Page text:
Excellent piece by Dieter Bohn at The Verge following news of Jony Ive’s coming departure from Apple:
While Apple might have a good story about having been founded in a garage, the true founding myth of Apple is the myth of genius. You know the fable, which has the benefit of also being true. When Steve Jobs was in charge, Apple made amazing things: the Apple computer, the Mac. Jobs not in charge: the very bad ‘90s with Scully and the Newton. Jobs back in charge: the renaissance, the iPod, the iPhone.
After Steve Jobs, that mantle was passed to Jony Ive. And he quietly (quite literally) took it. It was important to our concept of Apple that there be a single, discerning decision maker. Somebody uncompromising about quality. Somebody with very good taste. A capital G Genius.
Bohn makes the case, based on solid evidence from other sources, that Apple has operated for years without being driven by a singular “genius” but rather a collaborative, highly-capable team – and while that seems to have been more true than ever lately, to a degree it’s always been the case. In spite of the mythos surrounding Steve Jobs, responsibility for Apple’s best work falls not just on his shoulders, but on that of the team he was surrounded by.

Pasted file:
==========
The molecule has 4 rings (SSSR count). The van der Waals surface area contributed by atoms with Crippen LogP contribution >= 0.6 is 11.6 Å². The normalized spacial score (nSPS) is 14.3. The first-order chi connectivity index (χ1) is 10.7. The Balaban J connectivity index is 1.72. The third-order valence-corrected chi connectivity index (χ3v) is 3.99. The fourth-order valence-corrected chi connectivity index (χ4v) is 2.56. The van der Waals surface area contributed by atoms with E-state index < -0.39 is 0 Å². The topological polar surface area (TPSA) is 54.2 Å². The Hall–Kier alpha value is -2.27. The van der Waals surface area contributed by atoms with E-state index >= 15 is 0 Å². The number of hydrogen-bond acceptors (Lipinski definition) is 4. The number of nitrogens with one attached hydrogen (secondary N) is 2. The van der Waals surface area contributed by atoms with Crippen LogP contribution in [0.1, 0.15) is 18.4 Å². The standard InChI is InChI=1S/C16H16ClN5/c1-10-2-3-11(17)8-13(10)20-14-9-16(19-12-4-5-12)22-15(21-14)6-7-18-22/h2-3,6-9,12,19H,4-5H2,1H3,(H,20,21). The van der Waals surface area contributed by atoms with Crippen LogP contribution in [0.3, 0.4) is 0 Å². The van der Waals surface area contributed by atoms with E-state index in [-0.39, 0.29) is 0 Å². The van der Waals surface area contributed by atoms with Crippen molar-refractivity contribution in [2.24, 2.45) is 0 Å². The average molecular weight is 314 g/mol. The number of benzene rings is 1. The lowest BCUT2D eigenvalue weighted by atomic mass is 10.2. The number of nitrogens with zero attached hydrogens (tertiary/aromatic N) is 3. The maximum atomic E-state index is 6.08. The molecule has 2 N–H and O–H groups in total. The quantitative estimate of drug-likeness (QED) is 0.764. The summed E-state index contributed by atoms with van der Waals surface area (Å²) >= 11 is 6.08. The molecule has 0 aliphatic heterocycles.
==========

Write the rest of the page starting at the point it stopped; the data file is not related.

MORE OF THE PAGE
Ive’s absence will certainly be felt, but the hole he leaves is likely much smaller than his “legend” would imply. As Bohn remarks, “we should stop thinking of Apple as the singular expression of one person’s genius. History has moved beyond the Great Man theory, and so too should our ideas about how Apple operates.”